Isaiah 61:1-4, 8-11
Reflection—v. 4, ‘They shall build up the ancient ruins…’
Isaiah also takes up the theme of exiles coming back home. He reminds us that we must begin to build homes again among the ruins of what has been destroyed. As God’s people, we are called to be ‘builders’ and ‘repairers’ and the ones who ‘raise up’ what has been torn down. Downtown, next door to the largest shelter for those of us who live on the street, church groups come to share food in an old, abandoned lot. It’s not an empty parking lot, but a crumbling foundation and broken concrete, the remains of some long-ago fallen building. The city’s ‘Ambassadors’ (a euphemistic name, if ever there was one) make sure to show up to discourage the practice, handing out cards that read, ‘This is not a long-term solution.’ No, of course, it isn’t. But it is the necessary place we must begin. As Catholic Worker Peter Maurin teaches, borrowing a phrase from old-time union organizers, we must ‘build a new world in the shell of the old.’ We start in the ruins, and we share what we have. Then we experience the Advent of Christ, the one born in a stable because in those days there was no room in the official places for holy family either.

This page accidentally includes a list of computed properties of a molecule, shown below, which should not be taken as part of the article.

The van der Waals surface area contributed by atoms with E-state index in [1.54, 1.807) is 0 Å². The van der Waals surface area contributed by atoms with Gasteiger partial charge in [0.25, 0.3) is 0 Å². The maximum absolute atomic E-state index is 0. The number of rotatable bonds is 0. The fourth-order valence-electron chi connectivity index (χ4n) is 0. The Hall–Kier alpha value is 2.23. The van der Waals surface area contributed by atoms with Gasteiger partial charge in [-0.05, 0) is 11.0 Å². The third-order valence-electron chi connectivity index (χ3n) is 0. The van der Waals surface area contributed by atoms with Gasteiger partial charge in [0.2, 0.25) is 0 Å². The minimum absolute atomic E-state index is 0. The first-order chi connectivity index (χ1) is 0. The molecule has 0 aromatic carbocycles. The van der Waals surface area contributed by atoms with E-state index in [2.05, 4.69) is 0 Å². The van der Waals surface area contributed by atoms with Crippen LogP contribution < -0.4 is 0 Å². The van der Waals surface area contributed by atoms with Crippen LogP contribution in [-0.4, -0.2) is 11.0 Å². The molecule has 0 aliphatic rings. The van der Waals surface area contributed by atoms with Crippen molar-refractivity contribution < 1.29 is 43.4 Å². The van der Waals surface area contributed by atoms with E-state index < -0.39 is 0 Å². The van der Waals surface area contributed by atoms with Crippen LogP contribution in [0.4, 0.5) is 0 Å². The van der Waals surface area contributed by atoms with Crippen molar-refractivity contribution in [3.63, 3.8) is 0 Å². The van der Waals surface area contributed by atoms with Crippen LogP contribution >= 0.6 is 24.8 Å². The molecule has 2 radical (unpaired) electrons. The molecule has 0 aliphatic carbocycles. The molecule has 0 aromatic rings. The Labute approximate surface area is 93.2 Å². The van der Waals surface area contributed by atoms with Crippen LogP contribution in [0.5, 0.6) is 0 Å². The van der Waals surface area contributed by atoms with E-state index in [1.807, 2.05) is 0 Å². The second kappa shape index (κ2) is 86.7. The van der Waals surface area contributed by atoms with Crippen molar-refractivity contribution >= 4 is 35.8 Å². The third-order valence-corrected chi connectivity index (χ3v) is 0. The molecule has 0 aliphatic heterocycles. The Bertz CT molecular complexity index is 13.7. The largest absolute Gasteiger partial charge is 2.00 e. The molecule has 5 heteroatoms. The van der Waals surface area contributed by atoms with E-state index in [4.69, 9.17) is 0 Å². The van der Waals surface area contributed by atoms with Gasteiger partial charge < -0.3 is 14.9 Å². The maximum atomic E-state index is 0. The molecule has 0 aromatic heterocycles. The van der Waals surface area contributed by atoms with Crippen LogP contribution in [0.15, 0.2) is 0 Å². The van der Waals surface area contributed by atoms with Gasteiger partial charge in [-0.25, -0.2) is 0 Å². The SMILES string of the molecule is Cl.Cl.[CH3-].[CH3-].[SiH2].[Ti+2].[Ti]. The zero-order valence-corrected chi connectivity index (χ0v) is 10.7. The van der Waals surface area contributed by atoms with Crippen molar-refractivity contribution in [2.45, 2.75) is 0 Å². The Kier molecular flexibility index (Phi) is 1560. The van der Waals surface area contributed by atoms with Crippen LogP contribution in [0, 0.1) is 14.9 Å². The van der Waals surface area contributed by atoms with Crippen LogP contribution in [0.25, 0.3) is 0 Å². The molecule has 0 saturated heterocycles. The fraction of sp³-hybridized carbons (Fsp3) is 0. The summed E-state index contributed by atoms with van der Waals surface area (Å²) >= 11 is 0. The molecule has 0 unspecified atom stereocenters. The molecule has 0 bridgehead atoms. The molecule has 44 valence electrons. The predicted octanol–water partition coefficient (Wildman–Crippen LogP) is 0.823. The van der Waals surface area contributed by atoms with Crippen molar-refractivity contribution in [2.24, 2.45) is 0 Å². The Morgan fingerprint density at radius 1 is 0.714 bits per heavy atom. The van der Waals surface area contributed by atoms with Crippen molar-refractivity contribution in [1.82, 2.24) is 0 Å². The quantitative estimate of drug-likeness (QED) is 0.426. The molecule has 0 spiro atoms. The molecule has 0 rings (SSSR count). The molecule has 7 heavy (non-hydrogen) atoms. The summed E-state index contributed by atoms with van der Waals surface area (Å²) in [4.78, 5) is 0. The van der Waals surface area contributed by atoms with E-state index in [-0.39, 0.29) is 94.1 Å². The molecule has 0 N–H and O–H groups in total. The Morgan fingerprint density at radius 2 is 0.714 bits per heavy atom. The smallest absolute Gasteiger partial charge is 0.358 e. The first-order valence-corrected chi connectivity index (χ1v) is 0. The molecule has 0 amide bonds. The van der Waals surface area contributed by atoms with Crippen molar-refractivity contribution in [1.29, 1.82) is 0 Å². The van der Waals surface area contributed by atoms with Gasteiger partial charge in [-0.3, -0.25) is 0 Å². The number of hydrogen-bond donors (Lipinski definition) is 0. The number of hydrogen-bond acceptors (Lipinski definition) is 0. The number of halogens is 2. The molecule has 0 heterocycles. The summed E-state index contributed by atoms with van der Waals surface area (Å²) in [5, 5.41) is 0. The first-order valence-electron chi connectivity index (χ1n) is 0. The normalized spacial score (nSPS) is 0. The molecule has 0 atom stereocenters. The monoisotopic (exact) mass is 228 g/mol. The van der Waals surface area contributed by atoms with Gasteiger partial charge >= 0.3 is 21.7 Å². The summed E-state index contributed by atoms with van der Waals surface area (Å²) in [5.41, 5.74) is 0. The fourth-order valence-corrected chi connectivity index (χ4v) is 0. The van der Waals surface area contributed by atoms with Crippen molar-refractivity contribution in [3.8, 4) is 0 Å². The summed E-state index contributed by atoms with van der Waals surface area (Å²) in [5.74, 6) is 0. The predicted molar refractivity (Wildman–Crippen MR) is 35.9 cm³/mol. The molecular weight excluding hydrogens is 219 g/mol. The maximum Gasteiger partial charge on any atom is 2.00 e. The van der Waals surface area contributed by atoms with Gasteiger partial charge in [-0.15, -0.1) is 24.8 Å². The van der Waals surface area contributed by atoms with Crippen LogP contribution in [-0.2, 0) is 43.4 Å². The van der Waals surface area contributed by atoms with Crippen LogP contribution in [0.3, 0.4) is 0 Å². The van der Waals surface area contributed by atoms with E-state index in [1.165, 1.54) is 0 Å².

Prayer God of home for all, I give my hands to build a new world in these ruins.